Despite European headwinds, slow economic growth rate in China, a gloomy global macro economic situation, and rising tensions in the Middle East, OPEC has estimated a global oil demand growth of 800 thousand barrels per day in 2013. Looking forward, economic stimuli by policy makers are expected to bring improvement in the U.S, and Chinese economies. Non-OPEC oil supply is expected to increase to 0.9 million barrels per day in 2013 to cater to the expected increase in oil demand. Moreover, due to the start of the winter season, gasoline prices have already started showing an upward trend. In our opinion, if the government initiates drilling activities in North America, the country will become self sufficient in meeting its demand and it will reduce its dependence on Middle Eastern countries.
Oil demand has increased substantially, by more than 10 times in the U.S., over the course of the last one decade due to the focus on industrialized economies. The increase in public transportation is another important factor leading to the increase in oil demand. Investors are looking in to the oil commodity market, and into oil ETF's, to capitalize on this rising demand. There are a total of five oil exchange traded funds in the United States comprising United States Oil fund (USO), Goldman Sachs Crude Oil (OIL), Claymore MACRO Oil Down Tradable Trust, Powershares DB Oil Fund (DBO) and Claymore MACRO Oil Up Tradable Trust. These ETFs invest in the futures contract of WTI in the New York Mercantile Exchange. West Texas Intermediate's monthly oil price increased considerably from $82 per barrel in July 2012 to the current price of $91 per barrel, as depicted in the graph below. We believe crude oil prices will show a further upside in the coming period due to rising tensions between Turkey and Syria.
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According to the annual energy outlook of different years shown in the chart below, we see the United States' increase in incremental demand. This is due to the rapidly growing population consumption needs and increase in industrial development.
Figure Source: Rhodium Group
OPEC Oil Supply:
United States is the largest consumer of oil in the world, with consumption per day of more than 20 million barrels of oil. Out of these 20 million barrels, 11 million are imported; 4.5 million of these are imported from the OPEC. United States oil consumption is heavily dependent upon OPEC supply. In our opinion, the civil war in Syria and continuous tension in the Middle Eastern region can potentially disrupt oil supply. Therefore, we believe the government has to take appropriate measures to eliminate its dependence on the capricious oil supply from the Middle Eastern region. As proposed in our previous article on "Boone Pickens", oil prices can only get stable if the U.S takes the initiative of drilling in North America.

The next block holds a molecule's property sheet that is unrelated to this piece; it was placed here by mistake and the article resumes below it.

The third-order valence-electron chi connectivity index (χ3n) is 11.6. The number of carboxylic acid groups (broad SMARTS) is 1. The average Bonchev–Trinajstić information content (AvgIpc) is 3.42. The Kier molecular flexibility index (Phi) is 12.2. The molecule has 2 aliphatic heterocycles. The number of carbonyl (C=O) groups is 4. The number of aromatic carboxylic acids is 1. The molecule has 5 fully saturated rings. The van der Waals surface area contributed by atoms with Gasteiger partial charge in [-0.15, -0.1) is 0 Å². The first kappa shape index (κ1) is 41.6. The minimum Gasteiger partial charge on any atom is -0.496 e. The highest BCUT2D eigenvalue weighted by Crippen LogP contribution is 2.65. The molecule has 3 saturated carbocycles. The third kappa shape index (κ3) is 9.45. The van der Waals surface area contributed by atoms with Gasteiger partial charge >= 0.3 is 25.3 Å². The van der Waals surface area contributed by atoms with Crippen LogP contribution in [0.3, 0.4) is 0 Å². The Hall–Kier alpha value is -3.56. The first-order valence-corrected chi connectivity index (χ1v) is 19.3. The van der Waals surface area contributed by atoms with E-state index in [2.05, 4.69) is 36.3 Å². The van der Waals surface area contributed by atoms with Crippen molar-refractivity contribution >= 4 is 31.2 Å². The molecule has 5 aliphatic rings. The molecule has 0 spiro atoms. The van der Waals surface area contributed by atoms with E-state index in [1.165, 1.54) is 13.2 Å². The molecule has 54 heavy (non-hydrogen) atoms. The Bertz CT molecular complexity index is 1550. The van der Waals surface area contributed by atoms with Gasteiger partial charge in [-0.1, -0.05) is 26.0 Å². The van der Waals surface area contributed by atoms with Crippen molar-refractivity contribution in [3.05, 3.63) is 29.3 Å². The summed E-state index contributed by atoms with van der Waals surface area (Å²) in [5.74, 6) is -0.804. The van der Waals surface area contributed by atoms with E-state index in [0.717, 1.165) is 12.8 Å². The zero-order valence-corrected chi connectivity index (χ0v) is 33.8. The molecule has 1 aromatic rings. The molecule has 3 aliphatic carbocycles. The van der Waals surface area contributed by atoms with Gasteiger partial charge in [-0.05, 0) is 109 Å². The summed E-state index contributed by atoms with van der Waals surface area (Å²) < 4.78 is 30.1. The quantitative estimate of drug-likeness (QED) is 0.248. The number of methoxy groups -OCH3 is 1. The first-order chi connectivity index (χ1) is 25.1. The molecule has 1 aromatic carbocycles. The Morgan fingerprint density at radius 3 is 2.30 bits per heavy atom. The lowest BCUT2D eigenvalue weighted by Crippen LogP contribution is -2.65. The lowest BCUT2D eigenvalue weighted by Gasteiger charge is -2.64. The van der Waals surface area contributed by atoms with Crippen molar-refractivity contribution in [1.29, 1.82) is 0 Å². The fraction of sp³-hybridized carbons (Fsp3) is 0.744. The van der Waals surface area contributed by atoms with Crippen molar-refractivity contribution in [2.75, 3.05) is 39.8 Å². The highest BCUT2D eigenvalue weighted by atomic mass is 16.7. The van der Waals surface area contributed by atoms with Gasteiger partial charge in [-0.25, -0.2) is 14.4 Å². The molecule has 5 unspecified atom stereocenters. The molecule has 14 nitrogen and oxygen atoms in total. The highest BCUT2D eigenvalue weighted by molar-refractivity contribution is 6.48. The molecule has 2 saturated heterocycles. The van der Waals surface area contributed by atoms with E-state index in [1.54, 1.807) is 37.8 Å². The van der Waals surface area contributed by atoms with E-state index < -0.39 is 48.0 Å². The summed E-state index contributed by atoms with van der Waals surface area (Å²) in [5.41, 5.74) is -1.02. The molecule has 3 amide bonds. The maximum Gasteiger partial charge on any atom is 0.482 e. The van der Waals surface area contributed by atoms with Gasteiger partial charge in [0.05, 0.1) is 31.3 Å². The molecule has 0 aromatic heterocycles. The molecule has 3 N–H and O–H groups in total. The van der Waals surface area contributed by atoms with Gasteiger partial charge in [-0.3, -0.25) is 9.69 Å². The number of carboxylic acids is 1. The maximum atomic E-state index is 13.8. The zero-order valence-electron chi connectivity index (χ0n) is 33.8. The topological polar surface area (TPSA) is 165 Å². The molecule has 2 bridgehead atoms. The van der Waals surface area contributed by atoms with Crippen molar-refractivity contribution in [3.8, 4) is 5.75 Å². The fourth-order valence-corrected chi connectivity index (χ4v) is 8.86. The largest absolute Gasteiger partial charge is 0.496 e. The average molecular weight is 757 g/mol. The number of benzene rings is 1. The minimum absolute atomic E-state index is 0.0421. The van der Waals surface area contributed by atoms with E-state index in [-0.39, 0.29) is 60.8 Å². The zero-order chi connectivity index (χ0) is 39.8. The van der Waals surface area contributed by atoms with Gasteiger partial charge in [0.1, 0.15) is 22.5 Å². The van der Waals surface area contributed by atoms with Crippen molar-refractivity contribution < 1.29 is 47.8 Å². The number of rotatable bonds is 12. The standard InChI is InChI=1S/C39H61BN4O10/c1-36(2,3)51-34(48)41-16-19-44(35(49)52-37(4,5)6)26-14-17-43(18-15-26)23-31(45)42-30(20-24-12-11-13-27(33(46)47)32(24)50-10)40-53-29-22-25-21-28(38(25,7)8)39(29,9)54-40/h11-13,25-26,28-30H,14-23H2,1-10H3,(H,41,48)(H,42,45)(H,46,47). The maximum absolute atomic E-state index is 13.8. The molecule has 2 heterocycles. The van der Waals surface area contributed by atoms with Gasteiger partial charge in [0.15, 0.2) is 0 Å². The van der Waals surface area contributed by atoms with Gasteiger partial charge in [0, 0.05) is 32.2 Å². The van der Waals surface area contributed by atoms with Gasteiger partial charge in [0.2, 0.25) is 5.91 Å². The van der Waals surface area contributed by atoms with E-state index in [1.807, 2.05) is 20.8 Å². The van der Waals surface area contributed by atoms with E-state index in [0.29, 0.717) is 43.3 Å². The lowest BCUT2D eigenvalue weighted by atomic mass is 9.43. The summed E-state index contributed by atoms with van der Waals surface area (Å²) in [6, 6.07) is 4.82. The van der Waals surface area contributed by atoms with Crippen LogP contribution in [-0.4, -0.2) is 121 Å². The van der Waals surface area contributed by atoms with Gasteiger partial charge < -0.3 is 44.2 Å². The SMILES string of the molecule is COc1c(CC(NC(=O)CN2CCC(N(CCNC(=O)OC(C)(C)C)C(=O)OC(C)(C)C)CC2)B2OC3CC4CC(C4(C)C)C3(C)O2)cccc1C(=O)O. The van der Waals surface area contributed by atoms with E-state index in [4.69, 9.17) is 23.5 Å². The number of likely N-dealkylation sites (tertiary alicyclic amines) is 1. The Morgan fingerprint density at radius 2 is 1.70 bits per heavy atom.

Non-OPEC oil supply:
Non-OPEC oil supply growth cut down to 0.6 million barrels of oil per day, from 0.7 million barrels per day in the current fiscal year. This decrease was primarily due to lower than anticipated supply of oil from Azerbaijan, Brazil, UK, China and Kazakhstan. But non-OPEC oil supply is estimated to be around 0.9 million barrels per day in 2013 due to the high growth that is anticipated from the United States, Sudan, Canada, Kazakhstan and Brazil. This reflects that the United States will continue increasing its oil drilling activities, which increased by 30 percent over the course of last one year.
Decreasing Oil Inventory level:
Due to the start of the winter season, the focus has shifted to heating fuel from transportation fuel. As can be seen in the figure below, United States Northeast distillate inventories have shown a downward trend due to the increase in consumption. United States Energy information estimates of retail heating price are $3.80 per gallon for the winter, which will be $0.07 more than last winter. The increases over the last one week in retail gasoline and residential gasoline heating prices by $0.05 and $0.02 per gallon, respectively, portray the rising consumption and lower distillate inventory level.
Energy investors are focused on the upcoming elections and are looking at how the Republican and Democratic political agendas would affect this industry. Romney has a vision of independent energy. He aims to increase drilling actives, primarily because it would create jobs in this sector, and also, it would increase our dependence on our own oil and gas resources. He is expected to bring a structural change from oil to gas based on the excess supply of natural gas and the large amount of its reserves in the country. On the other hand, Obama is focusing on alternative renewable energy sources. Therefore, oil and gas companies are in support of Romney due to his agenda of increased drilling.
Disclaimer: The article has been written by Qineqt's Energy Analyst. Qineqt is not receiving compensation for it (other than from Seeking Alpha). Qineqt has no business relationship with any company whose stock is mentioned in this article.